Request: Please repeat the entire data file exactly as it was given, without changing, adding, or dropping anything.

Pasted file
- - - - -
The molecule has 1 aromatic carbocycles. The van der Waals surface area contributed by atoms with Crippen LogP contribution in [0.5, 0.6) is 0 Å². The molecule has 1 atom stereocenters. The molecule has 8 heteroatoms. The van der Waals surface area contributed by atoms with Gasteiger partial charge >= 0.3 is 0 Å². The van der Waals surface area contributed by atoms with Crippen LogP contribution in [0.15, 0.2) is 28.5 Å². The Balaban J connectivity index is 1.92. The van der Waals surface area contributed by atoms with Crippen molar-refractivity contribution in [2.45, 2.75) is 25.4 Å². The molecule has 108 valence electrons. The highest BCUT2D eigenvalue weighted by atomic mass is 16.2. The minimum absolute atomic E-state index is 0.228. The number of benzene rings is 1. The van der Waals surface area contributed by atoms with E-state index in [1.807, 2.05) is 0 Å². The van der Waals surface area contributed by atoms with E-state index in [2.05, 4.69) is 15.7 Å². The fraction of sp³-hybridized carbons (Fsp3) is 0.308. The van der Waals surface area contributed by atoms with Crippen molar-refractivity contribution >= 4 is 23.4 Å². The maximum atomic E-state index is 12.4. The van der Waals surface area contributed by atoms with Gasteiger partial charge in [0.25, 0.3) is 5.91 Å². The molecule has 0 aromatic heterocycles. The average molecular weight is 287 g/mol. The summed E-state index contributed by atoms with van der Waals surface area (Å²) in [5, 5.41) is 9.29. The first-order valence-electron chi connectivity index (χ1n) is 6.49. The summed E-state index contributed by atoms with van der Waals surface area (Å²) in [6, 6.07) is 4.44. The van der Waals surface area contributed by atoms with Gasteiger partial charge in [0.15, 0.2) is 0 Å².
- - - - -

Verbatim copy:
The molecule has 1 aromatic carbocycles. The van der Waals surface area contributed by atoms with Crippen LogP contribution in [0.5, 0.6) is 0 Å². The molecule has 1 atom stereocenters. The molecule has 8 heteroatoms. The van der Waals surface area contributed by atoms with Gasteiger partial charge >= 0.3 is 0 Å². The van der Waals surface area contributed by atoms with Crippen LogP contribution in [0.15, 0.2) is 28.5 Å². The Balaban J connectivity index is 1.92. The van der Waals surface area contributed by atoms with Crippen molar-refractivity contribution in [2.45, 2.75) is 25.4 Å². The molecule has 108 valence electrons. The highest BCUT2D eigenvalue weighted by atomic mass is 16.2. The minimum absolute atomic E-state index is 0.228. The number of benzene rings is 1. The van der Waals surface area contributed by atoms with E-state index in [1.807, 2.05) is 0 Å². The van der Waals surface area contributed by atoms with E-state index in [2.05, 4.69) is 15.7 Å². The fraction of sp³-hybridized carbons (Fsp3) is 0.308. The van der Waals surface area contributed by atoms with Crippen molar-refractivity contribution >= 4 is 23.4 Å². The maximum atomic E-state index is 12.4. The van der Waals surface area contributed by atoms with Gasteiger partial charge in [0.25, 0.3) is 5.91 Å². The molecule has 0 aromatic heterocycles. The average molecular weight is 287 g/mol. The summed E-state index contributed by atoms with van der Waals surface area (Å²) in [5, 5.41) is 9.29. The first-order valence-electron chi connectivity index (χ1n) is 6.49. The summed E-state index contributed by atoms with van der Waals surface area (Å²) in [6, 6.07) is 4.44. The van der Waals surface area contributed by atoms with Gasteiger partial charge in [0.15, 0.2) is 0 Å².